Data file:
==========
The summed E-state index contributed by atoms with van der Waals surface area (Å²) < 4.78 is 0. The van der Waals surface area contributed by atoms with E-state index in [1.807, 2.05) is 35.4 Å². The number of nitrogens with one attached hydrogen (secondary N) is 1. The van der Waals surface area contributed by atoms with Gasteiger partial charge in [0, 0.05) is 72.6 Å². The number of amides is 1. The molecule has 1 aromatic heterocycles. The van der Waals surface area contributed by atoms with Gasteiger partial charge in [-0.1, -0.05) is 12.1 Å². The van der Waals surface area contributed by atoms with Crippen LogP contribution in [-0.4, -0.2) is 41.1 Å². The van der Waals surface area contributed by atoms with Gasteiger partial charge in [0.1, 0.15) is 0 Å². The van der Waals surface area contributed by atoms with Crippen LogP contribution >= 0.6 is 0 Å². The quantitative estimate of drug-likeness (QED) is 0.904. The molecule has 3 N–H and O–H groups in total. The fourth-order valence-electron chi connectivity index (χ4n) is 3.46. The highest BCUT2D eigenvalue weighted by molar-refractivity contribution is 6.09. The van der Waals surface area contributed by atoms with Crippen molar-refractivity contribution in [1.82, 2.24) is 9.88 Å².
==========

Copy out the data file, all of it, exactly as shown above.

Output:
The summed E-state index contributed by atoms with van der Waals surface area (Å²) < 4.78 is 0. The van der Waals surface area contributed by atoms with E-state index in [1.807, 2.05) is 35.4 Å². The number of nitrogens with one attached hydrogen (secondary N) is 1. The van der Waals surface area contributed by atoms with Gasteiger partial charge in [0, 0.05) is 72.6 Å². The number of amides is 1. The molecule has 1 aromatic heterocycles. The van der Waals surface area contributed by atoms with Gasteiger partial charge in [-0.1, -0.05) is 12.1 Å². The van der Waals surface area contributed by atoms with Crippen LogP contribution in [-0.4, -0.2) is 41.1 Å². The van der Waals surface area contributed by atoms with Gasteiger partial charge in [0.1, 0.15) is 0 Å². The van der Waals surface area contributed by atoms with Crippen LogP contribution >= 0.6 is 0 Å². The quantitative estimate of drug-likeness (QED) is 0.904. The molecule has 3 N–H and O–H groups in total. The fourth-order valence-electron chi connectivity index (χ4n) is 3.46. The highest BCUT2D eigenvalue weighted by molar-refractivity contribution is 6.09. The van der Waals surface area contributed by atoms with Crippen molar-refractivity contribution in [1.82, 2.24) is 9.88 Å².